Labor lays out roadmap for Oz

July 13, 2001

Australia is facing a national crisis in the face of a changing world economy where knowledge is paramount, according to a report released by the opposition Labor Party last week.

The Knowledge Nation report says the most visible effects of the national investment crisis are in Australia's universities and technical colleges. Libraries are overwhelmed, student:staff ratios have increased and research infrastructure needs renewal.

The report says: "Funding pressures are forcing our universities to neglect core enabling disciplines within the fields of science, engineering, the social sciences and the humanities. Our universities and colleges need a reinvestment and modernisation strategy based on increased funding for core activities, new programmes, such as those to boost online education and incentives for people to enrol in key 'Knowledge Nation' disciplines."

The report calls for changes to spending on universities, a doubling of Australia's investment in research and development over the next decade to take the nation to the top of world rankings, and the building of three institutes in biotechnology, information technology and environmental management.

Labor leader Kim Beazley said: "The report will be our roadmap on a journey that stretches through this decade and beyond. The Knowledge Nation will have a high funding priority. Our future demands no less."

While prime minister John Howard dismissed the report as a grab-bag of unfunded promises, claiming much of it was based on his government's five-year, A$3 billion (£1.1 billion) innovation programme, education lobby groups welcomed its analysis and recommendations.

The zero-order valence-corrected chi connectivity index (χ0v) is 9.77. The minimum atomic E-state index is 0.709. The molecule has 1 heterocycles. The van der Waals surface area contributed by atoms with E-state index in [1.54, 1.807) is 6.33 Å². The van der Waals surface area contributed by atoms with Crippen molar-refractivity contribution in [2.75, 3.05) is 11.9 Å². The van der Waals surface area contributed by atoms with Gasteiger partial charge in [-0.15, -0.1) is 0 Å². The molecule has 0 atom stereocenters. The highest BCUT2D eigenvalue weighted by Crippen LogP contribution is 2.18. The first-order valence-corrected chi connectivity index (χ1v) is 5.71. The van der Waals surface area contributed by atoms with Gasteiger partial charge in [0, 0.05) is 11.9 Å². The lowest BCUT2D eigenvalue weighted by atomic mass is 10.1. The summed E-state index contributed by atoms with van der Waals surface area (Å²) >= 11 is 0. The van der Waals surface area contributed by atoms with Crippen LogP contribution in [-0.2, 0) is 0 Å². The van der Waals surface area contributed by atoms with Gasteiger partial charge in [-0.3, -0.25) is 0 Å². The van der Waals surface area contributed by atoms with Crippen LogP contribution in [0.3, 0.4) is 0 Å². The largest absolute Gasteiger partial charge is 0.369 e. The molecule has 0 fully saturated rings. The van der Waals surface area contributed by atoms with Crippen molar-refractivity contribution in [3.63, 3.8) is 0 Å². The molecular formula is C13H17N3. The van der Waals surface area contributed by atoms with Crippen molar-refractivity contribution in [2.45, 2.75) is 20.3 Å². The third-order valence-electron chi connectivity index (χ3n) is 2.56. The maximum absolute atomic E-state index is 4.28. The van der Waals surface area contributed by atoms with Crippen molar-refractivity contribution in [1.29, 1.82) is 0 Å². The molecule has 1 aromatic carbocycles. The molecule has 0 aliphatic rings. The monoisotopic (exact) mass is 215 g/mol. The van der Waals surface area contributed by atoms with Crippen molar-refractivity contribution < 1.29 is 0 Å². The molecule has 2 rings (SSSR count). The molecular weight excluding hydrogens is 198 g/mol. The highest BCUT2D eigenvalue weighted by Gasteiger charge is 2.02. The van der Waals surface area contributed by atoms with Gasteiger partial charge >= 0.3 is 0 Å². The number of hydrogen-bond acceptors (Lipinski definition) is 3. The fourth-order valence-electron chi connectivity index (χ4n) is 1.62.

The Australian Vice-Chancellors' Committee president Ian Chubb said that, when supported with the necessary funding, the report's recommendations would position Australia to meet the challenges of the knowledge-based global economy.

Australian Academy of Science president Brian Anderson said that for the first time in a decade, science and technology had come to the forefront of the national agenda. He said all political parties recognised that Australia's economy was based increasingly on innovation.

A spokesman for the Federation of Australian Scientific and Technological Societies said the report was a welcome injection of ideas into a discussion vital to Australia.

The report also calls for:

  • Significantly increased funding for leading research organisations
  • A review of tax and other incentives for the commercialisation of Australian ideas
  • A tackling of the brain-drain  crisis by providing 1,000 new research fellowships, building a database of all Australian researchers living abroad and developing incentives to encourage them to return.      


Please login or register to read this article

Register to continue

Get a month's unlimited access to THE content online. Just register and complete your career summary.

Registration is free and only takes a moment. Once registered you can read a total of 3 articles each month, plus:

  • Sign up for the editor's highlights
  • Receive World University Rankings news first
  • Get job alerts, shortlist jobs and save job searches
  • Participate in reader discussions and post comments

Have your say

Log in or register to post comments